Buddhist Temples and Torture Prison

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March 21st 2006
Published: March 21st 2006
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I was slightly skeptical about wandering around this city alone today, being completely illiterate, but I found it a lot easier than expected. Jennifer had to work all day so I ventured out on a solo mission to hike the Inwangsan Shamanist Hillside. It is Seoul’s most famous shamanist shrine with Buddhist Temples, interesting rock formations (Zen rocks), natural springs and a fortress wall bordering it. I was very surprised by the amount of garbage left everywhere, I assume by visitors and shamanists themselves. It was everywhere. I was also surprised by these 2 little brat dogs that came running out of one of the temple homes while I was heading up the hillside. There were smaller than a cat, dressed in pretty little sweaters and one actually nipped at me; I was shocked. The little shits were scolded by there owners and locked inside, I continued on. When I got near the top I chilled out for a bit and overlooked the smoggy city and enjoyed the warm weather the sunshine brought today. I then slowly made my way back down, watching the small Buddhist Ceremonies being held all over the hillside by groups and individuals. I was expecting
Inwangsan Shamanist Hillside WalkInwangsan Shamanist Hillside WalkInwangsan Shamanist Hillside Walk

Zen Rocks, women come here to pray for a son
something a lot more beautiful and enlightening, but found myself eager to be getting out of there. Next stop Seodaemun Prison History Hall which I could see wasn’t a very far walk from where I was.

The Seodaemun Prison History Hall, originally named Gyeongseong Gamok, was built in the early 1900’s. It was built to imprison, torture and kill Korean independence fighters. The exhibits were VERY graphic, and I found the place quite eerie. They have a lot of graphic full size replications of the tortures accompanied by recorded voices and screaming. Really disturbing tortures, like sticking needles under the fingernails and electrocuting. The Japanese were merciless with there prisoners, men and women. And once again found myself eager to get on my way. It was history lesson for sure…. I was most likely taught all this stuff in high school and never paid attention.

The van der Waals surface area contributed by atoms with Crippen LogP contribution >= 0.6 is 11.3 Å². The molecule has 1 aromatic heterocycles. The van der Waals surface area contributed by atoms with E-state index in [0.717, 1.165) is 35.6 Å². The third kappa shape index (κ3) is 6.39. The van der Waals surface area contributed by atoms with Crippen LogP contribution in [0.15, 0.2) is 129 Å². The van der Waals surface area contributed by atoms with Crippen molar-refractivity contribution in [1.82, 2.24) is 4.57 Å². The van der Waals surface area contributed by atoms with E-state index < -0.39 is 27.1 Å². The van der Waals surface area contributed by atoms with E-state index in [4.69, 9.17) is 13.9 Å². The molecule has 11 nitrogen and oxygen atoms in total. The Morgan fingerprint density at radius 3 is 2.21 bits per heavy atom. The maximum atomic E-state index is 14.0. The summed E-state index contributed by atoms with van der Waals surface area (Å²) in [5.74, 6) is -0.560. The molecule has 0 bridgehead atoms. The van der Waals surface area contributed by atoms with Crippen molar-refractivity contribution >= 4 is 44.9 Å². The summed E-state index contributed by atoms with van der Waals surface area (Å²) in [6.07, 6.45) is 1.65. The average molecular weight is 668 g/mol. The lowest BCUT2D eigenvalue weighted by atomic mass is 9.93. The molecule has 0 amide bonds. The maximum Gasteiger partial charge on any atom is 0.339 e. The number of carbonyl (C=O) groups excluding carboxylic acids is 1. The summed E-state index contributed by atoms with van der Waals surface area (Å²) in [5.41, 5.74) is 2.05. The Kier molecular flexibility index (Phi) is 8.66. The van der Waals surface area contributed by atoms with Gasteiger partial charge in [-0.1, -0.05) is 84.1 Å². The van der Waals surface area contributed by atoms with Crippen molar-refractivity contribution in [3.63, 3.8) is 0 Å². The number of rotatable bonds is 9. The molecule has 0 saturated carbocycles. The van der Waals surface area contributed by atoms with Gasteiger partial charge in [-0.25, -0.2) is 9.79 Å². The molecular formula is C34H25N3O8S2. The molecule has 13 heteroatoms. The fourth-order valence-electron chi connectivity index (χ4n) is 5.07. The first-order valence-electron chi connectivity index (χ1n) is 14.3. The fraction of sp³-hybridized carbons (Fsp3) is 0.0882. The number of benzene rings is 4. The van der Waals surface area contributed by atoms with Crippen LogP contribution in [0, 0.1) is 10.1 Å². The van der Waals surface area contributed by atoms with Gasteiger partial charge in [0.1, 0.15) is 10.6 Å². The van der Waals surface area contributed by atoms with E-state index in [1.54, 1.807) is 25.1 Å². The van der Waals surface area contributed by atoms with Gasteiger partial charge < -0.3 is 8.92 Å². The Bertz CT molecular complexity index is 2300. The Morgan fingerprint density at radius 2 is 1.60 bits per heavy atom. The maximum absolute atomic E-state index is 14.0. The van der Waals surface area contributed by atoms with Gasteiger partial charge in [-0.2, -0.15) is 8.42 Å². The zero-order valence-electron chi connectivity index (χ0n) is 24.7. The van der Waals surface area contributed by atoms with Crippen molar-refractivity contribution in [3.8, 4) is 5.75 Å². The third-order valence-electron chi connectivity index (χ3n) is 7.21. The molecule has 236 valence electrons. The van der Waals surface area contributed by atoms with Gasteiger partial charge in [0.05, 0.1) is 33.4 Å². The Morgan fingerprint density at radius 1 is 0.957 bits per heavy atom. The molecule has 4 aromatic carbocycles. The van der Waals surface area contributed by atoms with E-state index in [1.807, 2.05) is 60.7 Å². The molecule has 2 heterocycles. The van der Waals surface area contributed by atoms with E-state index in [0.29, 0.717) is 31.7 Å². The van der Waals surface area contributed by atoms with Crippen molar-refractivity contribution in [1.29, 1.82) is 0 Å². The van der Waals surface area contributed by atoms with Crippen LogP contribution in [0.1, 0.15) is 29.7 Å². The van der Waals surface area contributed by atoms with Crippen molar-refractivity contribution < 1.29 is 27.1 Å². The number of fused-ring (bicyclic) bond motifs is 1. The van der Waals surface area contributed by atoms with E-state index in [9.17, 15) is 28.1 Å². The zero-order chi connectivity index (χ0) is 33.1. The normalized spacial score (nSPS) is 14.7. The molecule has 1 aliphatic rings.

Only having 2000wan left ($2) and my stomach growling I had to find a bank. After wandering around I spotted an English sign for one. When I got there I completely f’d up my math and took out $700 instead of $70. Ah well live and learn I guess, I won’t have to worry about having to finding another bank machine before I leave here. So I got some weird cheesy veggie pocket and ate a late lunch in the park

And that was the day’s adventure…..

Additional photos below
Photos: 11, Displayed: 11


Inwangsan Shamanist Hillside WalkInwangsan Shamanist Hillside Walk
Inwangsan Shamanist Hillside Walk

Um Ya they have the same symbol and the Nazi's
Inwangsan Shamanist Hillside WalkInwangsan Shamanist Hillside Walk
Inwangsan Shamanist Hillside Walk

Little Nazi sticks, Mom I was thinking of sending some home so you can take them out when you have dinner guests;)
Inwangsan Shamanist Hillside WalkInwangsan Shamanist Hillside Walk
Inwangsan Shamanist Hillside Walk

Ceremony in progress. See what I mean, not such a beautiful site.
Seodaemun Prison History HallSeodaemun Prison History Hall
Seodaemun Prison History Hall

A mounment to eulogize the spirits of the Koreans killed here

22nd March 2006

just looking at the prison is freaky' with that big ol leafles tree in front that pic is menacing !! super cool thou haha'
15th June 2007

Speechless WARLOCK
I visited the place with my future wife who is Korean. I wanted to know as much as I could about Korea. History is one of my hobbies so this was right up my ally. I could hardly contain my excitement about visiting a historical site in Korea, a country which I had never been before and have only seen it in magazines and television. It was an added plus being with my yobo and it was a beautiful day. Little did I know what lay ahead. This place is not for the faint hearted. I was shocked speechless at the sheer brutality of this place. It's truly frightening. All at once my mind was flooded with horrific representations of the torture that was administered to the Korean people by their Japanese invaders. A book by Iris Chang came to mind called the Rape of Nanking and the stories of the comfort women in Korea. By the time I left the museum I could not speak for at least forty five minutes. The tour is a definate education, and I got more than I bargained for. The tour is definately worth the price of admission for any history buff but beware.This is not a feel good tour. It's a hard and difficult education on the cruelty of man.

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